- Posted By Koala Invest
Ian Kingsford-Smith and Berni Joseph in front of their new apartment, near Parramatta in western Sydney.
Despite house prices rising at their fastest pace in 32 years, apartments in Australia's most oversupplied cities aren't getting as much love from buyers.
In some areas, unit prices have tumbled in the past year and still haven't recovered from their COVID-19 slump — with Sydney and Melbourne the worst hit capitals.
Those cities, in particular, have relied heavily on international students and foreign workers being able to pass freely through Australia's borders, to rent out apartments that their investor landlords don't want to live in themselves.
That's how Ian Kingsford-Smith and his partner Berni Joseph were able to buy their first home together, in Sydney, two weeks ago.
"If we bought this property six to 12 months ago, the price would have been 5 to 10 per cent higher," Mr Kingsford-Smith told ABC News.
Like many Australians, they had been renting for many years, and hadn't been able find any properties they liked within their price range near Parramatta, in Sydney's western suburbs.
To his surprise, the pandemic presented the couple with an opportunity to buy a newly-built apartment (at a slightly distressed price), in an area with lots of empty units.
In the past year, the median price of a Parramatta unit has fallen 3 per cent (to $574,963), according to figures provided by CoreLogic.
That's a huge drop when you consider Australia's median unit price rose (+2.3pc) to $547,543 in the last 12 months — while the median house price jumped (+7.4pc) to $643,203.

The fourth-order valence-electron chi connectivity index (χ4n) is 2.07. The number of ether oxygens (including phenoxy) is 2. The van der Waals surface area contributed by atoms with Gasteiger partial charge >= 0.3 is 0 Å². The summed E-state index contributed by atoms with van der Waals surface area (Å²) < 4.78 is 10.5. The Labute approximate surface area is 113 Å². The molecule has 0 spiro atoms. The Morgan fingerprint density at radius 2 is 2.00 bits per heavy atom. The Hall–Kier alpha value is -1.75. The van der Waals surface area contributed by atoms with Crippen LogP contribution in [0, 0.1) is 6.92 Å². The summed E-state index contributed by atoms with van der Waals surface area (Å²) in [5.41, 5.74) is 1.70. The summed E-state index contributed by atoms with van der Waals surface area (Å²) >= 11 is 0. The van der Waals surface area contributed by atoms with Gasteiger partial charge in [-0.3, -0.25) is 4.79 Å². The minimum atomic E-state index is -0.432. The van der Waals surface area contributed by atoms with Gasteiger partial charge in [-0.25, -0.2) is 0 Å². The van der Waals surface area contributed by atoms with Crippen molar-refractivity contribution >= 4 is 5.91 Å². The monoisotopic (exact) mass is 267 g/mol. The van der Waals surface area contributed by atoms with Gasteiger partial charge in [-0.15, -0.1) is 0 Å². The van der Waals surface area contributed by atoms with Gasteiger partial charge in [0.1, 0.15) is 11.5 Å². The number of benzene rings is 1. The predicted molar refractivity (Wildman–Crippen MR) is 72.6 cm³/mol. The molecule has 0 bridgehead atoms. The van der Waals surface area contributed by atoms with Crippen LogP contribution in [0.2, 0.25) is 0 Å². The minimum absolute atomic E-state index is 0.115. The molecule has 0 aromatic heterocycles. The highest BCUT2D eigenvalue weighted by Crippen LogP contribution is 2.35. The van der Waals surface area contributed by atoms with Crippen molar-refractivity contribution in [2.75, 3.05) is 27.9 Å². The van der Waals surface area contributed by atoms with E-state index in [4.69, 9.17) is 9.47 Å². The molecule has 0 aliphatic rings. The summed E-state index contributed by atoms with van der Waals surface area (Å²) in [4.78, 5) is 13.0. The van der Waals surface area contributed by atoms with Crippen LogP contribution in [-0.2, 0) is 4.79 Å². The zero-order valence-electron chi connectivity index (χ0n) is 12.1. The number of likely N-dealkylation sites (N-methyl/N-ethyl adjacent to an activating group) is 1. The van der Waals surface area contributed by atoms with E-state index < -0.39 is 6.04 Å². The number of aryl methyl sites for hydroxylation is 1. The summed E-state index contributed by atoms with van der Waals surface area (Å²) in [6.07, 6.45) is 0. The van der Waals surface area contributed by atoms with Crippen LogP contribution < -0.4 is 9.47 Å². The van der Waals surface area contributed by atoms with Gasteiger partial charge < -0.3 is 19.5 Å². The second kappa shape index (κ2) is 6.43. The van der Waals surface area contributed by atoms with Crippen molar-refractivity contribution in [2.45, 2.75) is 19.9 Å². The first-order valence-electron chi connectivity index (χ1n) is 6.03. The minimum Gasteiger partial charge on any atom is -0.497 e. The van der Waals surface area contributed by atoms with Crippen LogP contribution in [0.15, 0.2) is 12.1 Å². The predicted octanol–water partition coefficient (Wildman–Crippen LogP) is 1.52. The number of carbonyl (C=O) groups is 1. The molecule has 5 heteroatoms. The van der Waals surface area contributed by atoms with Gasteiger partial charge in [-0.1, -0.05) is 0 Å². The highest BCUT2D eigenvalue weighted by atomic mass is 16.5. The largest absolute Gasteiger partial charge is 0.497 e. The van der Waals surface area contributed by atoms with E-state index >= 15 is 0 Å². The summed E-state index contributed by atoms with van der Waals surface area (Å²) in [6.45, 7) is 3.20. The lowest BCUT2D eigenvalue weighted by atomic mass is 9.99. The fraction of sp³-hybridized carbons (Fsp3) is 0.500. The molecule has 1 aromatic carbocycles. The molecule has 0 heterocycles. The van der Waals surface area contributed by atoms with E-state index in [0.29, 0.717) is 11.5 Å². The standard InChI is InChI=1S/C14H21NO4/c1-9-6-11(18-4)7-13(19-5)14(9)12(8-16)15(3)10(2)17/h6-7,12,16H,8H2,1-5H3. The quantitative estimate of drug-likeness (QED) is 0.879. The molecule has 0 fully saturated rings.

All this pales in comparison with regional house prices, which skyrocketed (+11.7pc), as more flexible work arrangements during the pandemic triggered an exodus to the countryside (and smaller cities).
But when you dig deeper into those figures, certain areas of Australia's capital cities are lagging well behind.
Biggest falls in areas popular with migrants
When comparing apartment markets, Sydney and Melbourne saw the most anaemic gains in the past year — up 0.2 and 0.9 per cent respectively.
The smaller capital cities fared much better, including Brisbane (+1.9pc), Perth (+4pc), Adelaide (+5.1pc), Canberra (+5.8pc), Darwin (+9.8pc), and Hobart (+11.2pc).
However, there are certain suburbs that still haven't rebounded from the pandemic, and have become a lot cheaper, particularly in the nation's two largest cities.
The following data was provided by CoreLogic, which defines "unit" as any property that is on a strata title. So it doesn't just include apartments, but also villas and townhouses (which are generally more expensive).
Here are the Sydney and Melbourne suburbs which had a big drop in unit prices, in the 12 months leading up to March 31 (with at least 80 sales during that period):
Sydney and Melbourne suburbs experienced the biggest falls in unit prices because they're "our most international cities", said CoreLogic's head of Australian research Eliza Owen.
"Prior to the pandemic, Sydney and Melbourne accounted for 63 per cent of overseas arrivals to capital cities.
"So the closure of international borders has created a greater demand shock there."
Eliza Owen says Sydney and Melbourne units are performing worse than other capitals.
Ms Owen said there were a few other reasons, in general, why certain apartment suburbs fell harder than others.